Oil shipments by rail through any community are dogged by what seems like irreconcilable conflicts of interest [“Oil train derails in Interbay in Seattle, no spills,” The Today File, July 24]. First there is the need for profitability by the railroad. Second there is the need for a safe and reasonable impact on the community.
The profit motive has resulted in allowing railroads in the U.S. to operate with the highest axle loads used almost anywhere in the world. Heavy cars mean high productivity, and that is good. However, heavy loads require tracks that can take the immense forces. The challenge for the railroad is the demand for uniformly high-quality materials, good construction, impeccable maintenance and operational procedures that recognize the limitations of the track. This last point is exactly why the heavy trains in the U.S. move ever so slowly, far more slowly than what is possible with modern rail technology. With a go-slow approach, the railroads have painted themselves into an economic corner where most of the goods they transport can always be a day or two late. Slow speeds also spell long delays in communities where road traffic is waiting to cross tracks.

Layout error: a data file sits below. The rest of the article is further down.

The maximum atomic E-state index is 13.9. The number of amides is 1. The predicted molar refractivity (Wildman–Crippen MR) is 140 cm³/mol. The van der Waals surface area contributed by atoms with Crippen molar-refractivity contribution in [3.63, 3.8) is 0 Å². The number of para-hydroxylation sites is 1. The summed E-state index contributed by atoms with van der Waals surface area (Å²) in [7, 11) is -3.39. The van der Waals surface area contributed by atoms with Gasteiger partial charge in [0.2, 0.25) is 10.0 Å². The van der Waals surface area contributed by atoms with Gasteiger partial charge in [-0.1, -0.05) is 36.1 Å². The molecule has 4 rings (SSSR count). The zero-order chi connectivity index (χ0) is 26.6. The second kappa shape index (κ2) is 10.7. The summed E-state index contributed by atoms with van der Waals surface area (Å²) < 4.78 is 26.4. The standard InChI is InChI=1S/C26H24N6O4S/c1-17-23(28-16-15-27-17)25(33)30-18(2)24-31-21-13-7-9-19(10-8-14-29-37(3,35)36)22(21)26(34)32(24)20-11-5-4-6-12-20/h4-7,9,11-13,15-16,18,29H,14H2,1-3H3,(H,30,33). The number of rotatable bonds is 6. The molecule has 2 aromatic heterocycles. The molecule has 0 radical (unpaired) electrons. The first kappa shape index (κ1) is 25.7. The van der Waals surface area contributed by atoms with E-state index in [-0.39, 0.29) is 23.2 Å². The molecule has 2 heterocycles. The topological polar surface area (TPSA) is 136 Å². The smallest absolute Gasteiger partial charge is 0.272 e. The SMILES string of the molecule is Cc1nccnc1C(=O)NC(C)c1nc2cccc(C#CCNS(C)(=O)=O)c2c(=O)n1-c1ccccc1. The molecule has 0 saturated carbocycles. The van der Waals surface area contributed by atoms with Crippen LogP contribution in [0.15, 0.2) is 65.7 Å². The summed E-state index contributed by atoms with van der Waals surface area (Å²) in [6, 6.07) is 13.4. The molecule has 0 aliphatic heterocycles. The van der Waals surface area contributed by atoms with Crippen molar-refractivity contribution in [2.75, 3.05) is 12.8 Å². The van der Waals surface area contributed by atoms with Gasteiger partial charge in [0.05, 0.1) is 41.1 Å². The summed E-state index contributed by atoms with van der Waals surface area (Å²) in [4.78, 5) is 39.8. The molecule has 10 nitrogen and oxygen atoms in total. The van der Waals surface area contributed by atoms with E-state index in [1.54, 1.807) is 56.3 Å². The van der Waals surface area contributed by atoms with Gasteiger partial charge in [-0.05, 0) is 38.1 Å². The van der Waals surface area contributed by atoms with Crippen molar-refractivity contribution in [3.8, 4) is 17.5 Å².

The government can and will insist on safer tank cars. That will not, however, guarantee that a serious conflagration can be avoided altogether. With regulatory agencies unlikely able to slow or reverse the trend toward ever heavier trains, we are likely to continue witnessing confrontations between communities who want no oil trains and the railroads unable to accommodate community needs or demands. This standoff will be terminated by the accident we hope will never happen, here anyway.
Reiner Decher, Seattle